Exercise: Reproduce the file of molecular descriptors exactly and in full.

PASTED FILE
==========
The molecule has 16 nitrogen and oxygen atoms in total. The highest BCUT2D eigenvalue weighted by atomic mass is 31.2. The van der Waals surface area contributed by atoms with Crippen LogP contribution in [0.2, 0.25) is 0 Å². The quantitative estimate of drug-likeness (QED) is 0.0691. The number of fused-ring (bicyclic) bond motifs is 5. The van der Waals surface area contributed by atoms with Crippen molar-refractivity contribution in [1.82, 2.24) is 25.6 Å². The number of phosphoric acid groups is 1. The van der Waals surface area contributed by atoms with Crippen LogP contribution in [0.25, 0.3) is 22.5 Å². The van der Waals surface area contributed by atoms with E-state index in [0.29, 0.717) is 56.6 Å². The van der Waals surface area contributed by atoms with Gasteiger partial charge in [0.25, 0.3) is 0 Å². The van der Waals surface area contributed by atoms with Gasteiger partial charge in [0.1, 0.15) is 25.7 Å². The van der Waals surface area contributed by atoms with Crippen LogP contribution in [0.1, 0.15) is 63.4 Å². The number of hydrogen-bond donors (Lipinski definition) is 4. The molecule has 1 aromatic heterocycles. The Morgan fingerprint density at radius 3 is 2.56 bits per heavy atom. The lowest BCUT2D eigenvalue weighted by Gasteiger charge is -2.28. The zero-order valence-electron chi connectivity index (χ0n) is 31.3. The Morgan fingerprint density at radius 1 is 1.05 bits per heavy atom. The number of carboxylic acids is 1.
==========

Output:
The molecule has 16 nitrogen and oxygen atoms in total. The highest BCUT2D eigenvalue weighted by atomic mass is 31.2. The van der Waals surface area contributed by atoms with Crippen LogP contribution in [0.2, 0.25) is 0 Å². The quantitative estimate of drug-likeness (QED) is 0.0691. The number of fused-ring (bicyclic) bond motifs is 5. The van der Waals surface area contributed by atoms with Crippen molar-refractivity contribution in [1.82, 2.24) is 25.6 Å². The number of phosphoric acid groups is 1. The van der Waals surface area contributed by atoms with Crippen LogP contribution in [0.25, 0.3) is 22.5 Å². The van der Waals surface area contributed by atoms with E-state index in [0.29, 0.717) is 56.6 Å². The van der Waals surface area contributed by atoms with Gasteiger partial charge in [0.25, 0.3) is 0 Å². The van der Waals surface area contributed by atoms with Gasteiger partial charge in [0.1, 0.15) is 25.7 Å². The van der Waals surface area contributed by atoms with Crippen LogP contribution in [0.1, 0.15) is 63.4 Å². The number of hydrogen-bond donors (Lipinski definition) is 4. The molecule has 1 aromatic heterocycles. The Morgan fingerprint density at radius 3 is 2.56 bits per heavy atom. The lowest BCUT2D eigenvalue weighted by Gasteiger charge is -2.28. The zero-order valence-electron chi connectivity index (χ0n) is 31.3. The Morgan fingerprint density at radius 1 is 1.05 bits per heavy atom. The number of carboxylic acids is 1.